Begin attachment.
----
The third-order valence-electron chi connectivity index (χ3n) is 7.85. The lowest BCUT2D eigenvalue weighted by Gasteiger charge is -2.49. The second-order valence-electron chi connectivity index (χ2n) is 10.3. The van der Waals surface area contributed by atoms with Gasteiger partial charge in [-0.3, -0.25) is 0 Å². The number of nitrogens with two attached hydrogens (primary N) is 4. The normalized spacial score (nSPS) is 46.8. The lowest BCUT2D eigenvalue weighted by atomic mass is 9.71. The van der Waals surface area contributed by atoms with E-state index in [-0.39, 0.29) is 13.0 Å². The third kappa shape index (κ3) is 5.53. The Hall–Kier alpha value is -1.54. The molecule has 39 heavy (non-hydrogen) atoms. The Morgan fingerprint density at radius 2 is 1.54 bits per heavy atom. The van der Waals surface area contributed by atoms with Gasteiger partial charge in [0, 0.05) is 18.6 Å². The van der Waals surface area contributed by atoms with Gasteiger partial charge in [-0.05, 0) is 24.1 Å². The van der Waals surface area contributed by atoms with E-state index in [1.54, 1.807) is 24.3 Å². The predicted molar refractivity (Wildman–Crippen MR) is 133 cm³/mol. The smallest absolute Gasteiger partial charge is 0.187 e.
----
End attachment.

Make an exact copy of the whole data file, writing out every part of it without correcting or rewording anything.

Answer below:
The third-order valence-electron chi connectivity index (χ3n) is 7.85. The lowest BCUT2D eigenvalue weighted by Gasteiger charge is -2.49. The second-order valence-electron chi connectivity index (χ2n) is 10.3. The van der Waals surface area contributed by atoms with Gasteiger partial charge in [-0.3, -0.25) is 0 Å². The number of nitrogens with two attached hydrogens (primary N) is 4. The normalized spacial score (nSPS) is 46.8. The lowest BCUT2D eigenvalue weighted by atomic mass is 9.71. The van der Waals surface area contributed by atoms with E-state index in [-0.39, 0.29) is 13.0 Å². The third kappa shape index (κ3) is 5.53. The Hall–Kier alpha value is -1.54. The molecule has 39 heavy (non-hydrogen) atoms. The Morgan fingerprint density at radius 2 is 1.54 bits per heavy atom. The van der Waals surface area contributed by atoms with Gasteiger partial charge in [0, 0.05) is 18.6 Å². The van der Waals surface area contributed by atoms with Gasteiger partial charge in [-0.05, 0) is 24.1 Å². The van der Waals surface area contributed by atoms with E-state index in [1.54, 1.807) is 24.3 Å². The predicted molar refractivity (Wildman–Crippen MR) is 133 cm³/mol. The smallest absolute Gasteiger partial charge is 0.187 e.